#ALAMW19 Recap: Interviewing Adib Khorram, author of Darius the Great is Not Okay, 2019 Morris Award Winner

Darius the Great is Not Okay by Adib Khorram follows Darius Kellner, tea afficionado, fractional Persian, and dedicated Trekkie as he travels to Yazd with his family to meet his maternal grandparents for the first time. Darius doesn’t know what his relatives will think of his limited Farsi or his medication and he isn’t sure what he’ll think of Iran. No one is more shocked than Darius when exploring Yazd and learning about his namesake with his new friend Sohrab finally give Darius permission to be entirely himself. Darius the Great is Not Okay is the winner of YALSA’s 2019 Morris Award. Today I’m thrilled to have Adib Khorram here to answer some questions about his debut novel.

Congratulations on Darius the Great is Not Okay’s selection as a 2019 Morris Award finalist! Where were you when you heard? Who was the first person you told about the big news?

Adib Khorram (AK): Thank you very much indeed! I was doing the dishes when I got the call from my editor—and the first person I told was my agent. (I think the text of the email just read AAAAAAAAHHHHHHHHHHHH!)


Your debut novel follows Darius Kellner as he travels with his family to Iran for the first time. Along the way Darius discovers the beauty (and delicious food) from his mother’s Persian side of the family, learns a lot about himself, and starts to figure out where he fits into his family. What was the first thing you learned about Darius as a character? What part of his character (and his story) are you most excited to share with readers?

AK: I think the first thing I learned about Darius was his name. I really liked the idea of this kid who has this famous name to live up to and never quite feels like he’s succeeding. I don’t know that there’s one part of his character I’m most excited to share; it’s hard to separate all the parts that make Darius who he is.

Darius has two passions before his big trip: tea and Star Trek: The Next Generation. Are these interests that Darius shares with you? Do you have a favorite tea? What draws you (and Darius) to Star Trek: TNG?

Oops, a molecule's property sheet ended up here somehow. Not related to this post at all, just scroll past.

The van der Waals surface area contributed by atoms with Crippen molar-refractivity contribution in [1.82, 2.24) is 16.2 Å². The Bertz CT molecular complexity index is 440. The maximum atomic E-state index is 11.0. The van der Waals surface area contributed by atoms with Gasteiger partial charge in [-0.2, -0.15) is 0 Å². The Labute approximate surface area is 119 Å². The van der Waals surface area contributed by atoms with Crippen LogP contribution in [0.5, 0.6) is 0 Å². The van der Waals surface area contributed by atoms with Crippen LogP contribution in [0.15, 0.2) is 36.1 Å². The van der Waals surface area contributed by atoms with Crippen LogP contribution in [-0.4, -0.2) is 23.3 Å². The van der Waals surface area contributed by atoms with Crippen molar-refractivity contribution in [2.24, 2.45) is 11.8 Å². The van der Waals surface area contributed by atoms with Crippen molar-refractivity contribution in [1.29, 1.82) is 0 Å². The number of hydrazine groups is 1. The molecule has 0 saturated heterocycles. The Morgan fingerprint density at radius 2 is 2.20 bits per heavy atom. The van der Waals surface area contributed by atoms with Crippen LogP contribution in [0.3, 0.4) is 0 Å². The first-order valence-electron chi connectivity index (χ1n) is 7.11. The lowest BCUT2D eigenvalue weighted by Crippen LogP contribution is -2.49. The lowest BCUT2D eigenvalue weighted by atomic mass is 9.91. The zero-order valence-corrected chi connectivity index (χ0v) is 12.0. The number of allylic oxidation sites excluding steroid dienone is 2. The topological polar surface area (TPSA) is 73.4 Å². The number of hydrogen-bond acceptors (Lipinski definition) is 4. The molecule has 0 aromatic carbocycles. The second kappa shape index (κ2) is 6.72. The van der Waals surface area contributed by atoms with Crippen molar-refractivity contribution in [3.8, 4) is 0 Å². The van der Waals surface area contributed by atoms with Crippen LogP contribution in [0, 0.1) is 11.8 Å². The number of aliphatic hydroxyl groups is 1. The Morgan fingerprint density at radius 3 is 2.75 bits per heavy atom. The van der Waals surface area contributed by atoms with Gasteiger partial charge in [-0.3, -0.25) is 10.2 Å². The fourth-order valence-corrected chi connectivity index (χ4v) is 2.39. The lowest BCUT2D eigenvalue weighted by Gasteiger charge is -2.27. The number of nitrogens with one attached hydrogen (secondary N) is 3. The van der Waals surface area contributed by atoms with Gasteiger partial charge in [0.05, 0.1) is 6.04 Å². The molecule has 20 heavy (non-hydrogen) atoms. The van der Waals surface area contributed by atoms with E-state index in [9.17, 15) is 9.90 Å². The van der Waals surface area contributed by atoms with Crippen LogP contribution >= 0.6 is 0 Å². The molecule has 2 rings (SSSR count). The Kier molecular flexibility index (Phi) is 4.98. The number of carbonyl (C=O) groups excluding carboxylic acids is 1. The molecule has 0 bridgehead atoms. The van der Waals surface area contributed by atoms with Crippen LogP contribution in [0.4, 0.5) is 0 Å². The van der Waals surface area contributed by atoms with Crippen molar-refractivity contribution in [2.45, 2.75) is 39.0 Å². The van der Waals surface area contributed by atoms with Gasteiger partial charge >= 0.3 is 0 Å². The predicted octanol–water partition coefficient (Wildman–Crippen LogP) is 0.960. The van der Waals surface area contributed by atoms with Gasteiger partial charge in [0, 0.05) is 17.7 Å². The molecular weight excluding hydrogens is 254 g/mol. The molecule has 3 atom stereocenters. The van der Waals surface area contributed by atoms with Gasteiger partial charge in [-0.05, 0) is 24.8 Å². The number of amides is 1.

AK: They are definitely interests of mine. As far as Star Trek, I have strong memories of watching that with my grandma growing up: it was a ritual for us, back in the days before Netflix. Every Thursday we’d watch the latest episode together. And I figured, if I have kids, I’ll probably make them watch Star Trek with me. The vision of the future it presents still resonates with me. So that came about fairly organically. And as far as tea…well, I was thinking about what jobs a teenager in Portland might have, and the tea felt like a perfect fit.

My favorite tea depends on my mood. But I’m really into Long Jing right now.

It’s hard to pick a favorite moment in your novel because Darius’s story covers so much. Did you have a favorite scene to write in this novel? Is there one you are excited for readers to discover?

AK: I really loved the scenes where Darius and Sohrab are just talking together on their little rooftop; those were extremely satisfying to write. But I’ve found different readers have connected more strongly with different scenes. The one I hear about the most is the scene between Darius and his dad at the end.

Reading about Darius’s trip to Iran and the locations he and his family visit feels a lot like being there thanks to your evocative prose. How did you decide which locations to feature on Darius’s trip? Which one was your favorite to write about?

AK: Well, the main setting—Yazd—came from my own family history. Part of the choices were narrative driven: what can this location reveal about the characters, about the relationships? Part of them were more practical: what do I have the most access to as far as research, articles, family photos, etc? But my favorite to write was probably the Towers of Silence. I feel like there are some really nice quiet moments there that worked out really well.

What’s the best piece of writing advice you received when you were starting out? Now that your debut is out in the world, do you have any advice that you would share with aspiring authors?
AK: The best piece of writing advice I ever got was from Janet Reid’s blog (in fact I think she gives it on both her regular blog and on her QueryShark blog): pick a book you love and write (or type) the whole thing out yourself. It helps you absorb the form and the craft and the feel of writing a book. I learned a ton. So that’s probably the advice I’d give to others who are working on their craft. And as far as more general advice: find writing friends that can go through this process with you and will cheerlead you no matter what; and keep plenty of friends outside of writing to remind you that the world of publishing is, in fact, only one part of life.

Thank you to Adib for taking the time to answer my questions about Darius the Great is Not Okay!

— Emma Carbone, currently reading The City of Brass by S. A. Chakraborty